Tuesday, February 2, 2010

Digital advocacy making impact

Joining a Facebook group may mean more than you think. Digital advocacy, whether in the form of Facebook groups, twitter or blogs, is beginning to carry weight in Canada and across the world.

"It's very much still the beginning of the curve for digital advocacy and digital democratic participation in Canada," said digital public affairs strategist Mark Blevis. Blevis referenced the Canadians Against Proroguing Parliament Facebook group, now at more than 220, 000 members, as an example of growing digital advocacy.

Blevis added that while, now, "face-time" is more effective in causing governmental change, online advocacy is rapidly gaining currency and will eventually be on par with strategies like letter-writing.

According to Internet scholar Michael Geist, digital advocacy is effective for ten reasons, which he discussed at a Google event in 2008:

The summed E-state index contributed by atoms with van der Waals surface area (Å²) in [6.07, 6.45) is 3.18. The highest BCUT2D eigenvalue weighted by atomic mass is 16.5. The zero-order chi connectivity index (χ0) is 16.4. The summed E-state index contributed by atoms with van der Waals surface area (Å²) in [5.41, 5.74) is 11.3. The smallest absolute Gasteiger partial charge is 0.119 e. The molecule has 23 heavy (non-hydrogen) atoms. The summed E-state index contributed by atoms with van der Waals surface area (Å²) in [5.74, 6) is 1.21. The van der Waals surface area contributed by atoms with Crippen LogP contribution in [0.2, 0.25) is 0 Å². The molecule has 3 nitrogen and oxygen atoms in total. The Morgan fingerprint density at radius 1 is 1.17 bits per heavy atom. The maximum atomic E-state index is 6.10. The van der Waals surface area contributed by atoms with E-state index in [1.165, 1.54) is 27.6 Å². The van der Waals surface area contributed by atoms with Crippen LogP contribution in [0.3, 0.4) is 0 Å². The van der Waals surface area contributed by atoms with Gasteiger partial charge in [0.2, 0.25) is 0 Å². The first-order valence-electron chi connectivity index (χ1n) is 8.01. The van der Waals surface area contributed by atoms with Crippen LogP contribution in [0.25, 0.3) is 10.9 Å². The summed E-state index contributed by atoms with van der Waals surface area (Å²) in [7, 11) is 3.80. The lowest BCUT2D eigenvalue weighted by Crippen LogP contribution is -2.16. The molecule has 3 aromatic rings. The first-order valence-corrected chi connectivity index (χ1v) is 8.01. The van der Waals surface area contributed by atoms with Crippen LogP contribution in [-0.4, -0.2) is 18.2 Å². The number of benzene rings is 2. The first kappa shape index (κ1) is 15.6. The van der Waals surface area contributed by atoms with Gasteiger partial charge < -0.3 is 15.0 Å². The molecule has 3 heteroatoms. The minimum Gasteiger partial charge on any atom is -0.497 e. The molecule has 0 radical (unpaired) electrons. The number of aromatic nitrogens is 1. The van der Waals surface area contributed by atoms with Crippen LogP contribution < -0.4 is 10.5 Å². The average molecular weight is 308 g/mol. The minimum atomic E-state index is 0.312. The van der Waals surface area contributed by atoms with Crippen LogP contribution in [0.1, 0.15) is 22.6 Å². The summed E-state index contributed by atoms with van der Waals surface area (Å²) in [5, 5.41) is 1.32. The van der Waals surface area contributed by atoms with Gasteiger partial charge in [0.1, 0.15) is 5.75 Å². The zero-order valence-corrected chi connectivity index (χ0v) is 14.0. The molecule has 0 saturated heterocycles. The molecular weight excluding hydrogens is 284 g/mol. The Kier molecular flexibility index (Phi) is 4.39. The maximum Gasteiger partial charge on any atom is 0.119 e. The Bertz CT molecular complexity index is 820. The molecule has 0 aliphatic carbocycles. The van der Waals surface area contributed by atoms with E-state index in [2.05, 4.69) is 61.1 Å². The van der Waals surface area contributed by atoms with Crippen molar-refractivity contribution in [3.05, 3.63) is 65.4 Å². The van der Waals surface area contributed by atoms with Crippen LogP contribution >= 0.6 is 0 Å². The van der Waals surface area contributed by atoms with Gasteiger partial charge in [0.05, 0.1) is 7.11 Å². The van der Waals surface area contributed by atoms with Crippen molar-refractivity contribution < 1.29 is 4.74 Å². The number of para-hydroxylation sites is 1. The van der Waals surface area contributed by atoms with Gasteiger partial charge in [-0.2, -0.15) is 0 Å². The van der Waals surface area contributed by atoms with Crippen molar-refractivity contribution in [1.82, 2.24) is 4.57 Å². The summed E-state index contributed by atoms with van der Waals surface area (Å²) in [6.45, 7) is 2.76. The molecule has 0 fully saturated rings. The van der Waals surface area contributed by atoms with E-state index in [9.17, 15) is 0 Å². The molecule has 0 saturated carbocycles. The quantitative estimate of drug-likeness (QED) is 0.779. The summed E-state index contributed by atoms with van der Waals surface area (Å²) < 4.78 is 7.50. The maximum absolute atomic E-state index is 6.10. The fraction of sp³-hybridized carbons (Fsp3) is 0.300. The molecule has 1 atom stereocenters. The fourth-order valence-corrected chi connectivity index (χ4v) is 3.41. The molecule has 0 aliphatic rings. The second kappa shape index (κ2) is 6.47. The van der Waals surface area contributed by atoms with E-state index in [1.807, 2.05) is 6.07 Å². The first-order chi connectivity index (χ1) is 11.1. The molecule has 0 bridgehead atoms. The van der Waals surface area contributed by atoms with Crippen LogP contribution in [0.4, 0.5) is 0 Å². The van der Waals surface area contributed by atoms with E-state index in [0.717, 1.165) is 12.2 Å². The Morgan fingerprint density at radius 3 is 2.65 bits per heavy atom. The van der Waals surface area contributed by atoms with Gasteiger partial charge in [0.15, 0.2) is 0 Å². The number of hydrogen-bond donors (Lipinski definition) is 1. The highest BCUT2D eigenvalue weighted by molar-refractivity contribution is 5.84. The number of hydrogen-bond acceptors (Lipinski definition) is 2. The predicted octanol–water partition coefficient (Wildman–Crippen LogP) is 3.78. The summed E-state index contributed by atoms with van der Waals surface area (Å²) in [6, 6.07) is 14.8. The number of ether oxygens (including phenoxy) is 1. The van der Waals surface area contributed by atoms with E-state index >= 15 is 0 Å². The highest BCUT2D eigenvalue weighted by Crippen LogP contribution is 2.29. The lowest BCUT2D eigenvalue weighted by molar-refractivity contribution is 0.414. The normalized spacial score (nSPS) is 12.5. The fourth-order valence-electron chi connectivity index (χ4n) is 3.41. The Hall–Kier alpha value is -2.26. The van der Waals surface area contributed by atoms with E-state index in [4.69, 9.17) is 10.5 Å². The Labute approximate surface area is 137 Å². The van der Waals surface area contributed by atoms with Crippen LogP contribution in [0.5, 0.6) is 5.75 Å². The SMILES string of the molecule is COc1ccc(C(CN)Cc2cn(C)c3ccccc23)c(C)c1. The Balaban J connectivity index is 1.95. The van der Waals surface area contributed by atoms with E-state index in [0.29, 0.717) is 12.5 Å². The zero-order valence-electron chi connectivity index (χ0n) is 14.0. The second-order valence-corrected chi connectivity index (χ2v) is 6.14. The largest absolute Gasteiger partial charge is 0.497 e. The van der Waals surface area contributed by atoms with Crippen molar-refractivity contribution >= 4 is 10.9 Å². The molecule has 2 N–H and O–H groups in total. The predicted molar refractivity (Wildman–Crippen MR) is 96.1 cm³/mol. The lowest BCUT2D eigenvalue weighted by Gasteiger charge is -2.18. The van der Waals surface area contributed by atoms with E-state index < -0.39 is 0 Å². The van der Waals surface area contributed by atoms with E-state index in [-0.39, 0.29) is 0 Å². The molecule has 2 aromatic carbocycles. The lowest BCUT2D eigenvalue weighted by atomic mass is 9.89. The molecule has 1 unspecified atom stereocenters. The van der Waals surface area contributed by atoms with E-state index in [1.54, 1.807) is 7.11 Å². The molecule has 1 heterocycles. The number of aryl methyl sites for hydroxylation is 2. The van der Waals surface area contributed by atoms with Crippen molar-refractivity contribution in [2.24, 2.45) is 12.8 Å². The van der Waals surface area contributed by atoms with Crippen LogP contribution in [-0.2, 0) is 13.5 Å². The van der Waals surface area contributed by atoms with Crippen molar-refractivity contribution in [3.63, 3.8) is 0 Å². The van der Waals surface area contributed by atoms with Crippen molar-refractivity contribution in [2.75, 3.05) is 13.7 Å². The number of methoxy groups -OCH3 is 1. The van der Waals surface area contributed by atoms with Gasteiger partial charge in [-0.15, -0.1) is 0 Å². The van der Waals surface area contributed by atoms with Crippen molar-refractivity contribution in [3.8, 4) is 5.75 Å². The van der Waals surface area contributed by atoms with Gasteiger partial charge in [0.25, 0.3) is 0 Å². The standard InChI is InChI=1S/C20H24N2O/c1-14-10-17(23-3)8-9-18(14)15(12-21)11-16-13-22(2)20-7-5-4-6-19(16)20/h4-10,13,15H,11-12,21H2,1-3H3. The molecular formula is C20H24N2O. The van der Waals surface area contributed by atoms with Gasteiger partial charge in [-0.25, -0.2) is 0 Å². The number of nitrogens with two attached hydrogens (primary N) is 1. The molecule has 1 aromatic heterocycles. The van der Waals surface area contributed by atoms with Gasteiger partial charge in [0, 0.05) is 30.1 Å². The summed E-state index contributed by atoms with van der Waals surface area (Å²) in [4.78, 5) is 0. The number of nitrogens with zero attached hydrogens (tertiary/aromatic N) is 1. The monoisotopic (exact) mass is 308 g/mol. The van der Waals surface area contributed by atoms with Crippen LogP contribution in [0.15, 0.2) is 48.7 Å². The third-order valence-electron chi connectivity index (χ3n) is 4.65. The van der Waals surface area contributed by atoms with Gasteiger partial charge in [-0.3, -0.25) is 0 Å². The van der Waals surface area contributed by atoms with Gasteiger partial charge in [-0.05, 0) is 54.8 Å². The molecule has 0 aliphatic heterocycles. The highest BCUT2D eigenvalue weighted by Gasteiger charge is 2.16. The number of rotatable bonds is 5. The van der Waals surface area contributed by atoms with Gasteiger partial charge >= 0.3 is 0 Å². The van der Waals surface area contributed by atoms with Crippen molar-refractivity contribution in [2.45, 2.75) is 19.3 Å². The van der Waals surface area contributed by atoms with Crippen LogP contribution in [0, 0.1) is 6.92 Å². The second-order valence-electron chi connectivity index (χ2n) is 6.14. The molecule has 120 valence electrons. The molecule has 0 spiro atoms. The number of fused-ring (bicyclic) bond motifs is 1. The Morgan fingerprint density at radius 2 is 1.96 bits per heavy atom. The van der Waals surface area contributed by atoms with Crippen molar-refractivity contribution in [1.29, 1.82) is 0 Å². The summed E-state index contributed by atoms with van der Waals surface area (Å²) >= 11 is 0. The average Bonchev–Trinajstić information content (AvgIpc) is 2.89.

1. Organizing power
  2. Online and offline (arranging offline advocacy online)
  3. Mainstream media (getting coverage)
  4. Educates
  5. Action (lets people know what they can do)
  6. Speed
  7. Digital tools (overcoming web surveillance)
  8. Localized (local branches of large groups)
  9. Government 2.0 (e.g. e-petitions)
  10. General purpose sites (greater usage, harder to block)
In his Toronto Star column, Geist cites successful examples of digital advocacy in Canada thus far, including the Facebook group against changing laws for young drivers and his own Fair Copyright for Canada group. Both groups were able to prompt government action.

"It's exciting to see how this is all evolving," said Blevis.

1 comment:

  1. Thank you for including me in your research and post, Michelle. I'm glad that you're helping to raise awareness about the role digital advocacy can play in shaping our community and country.

    It was great speaking with you.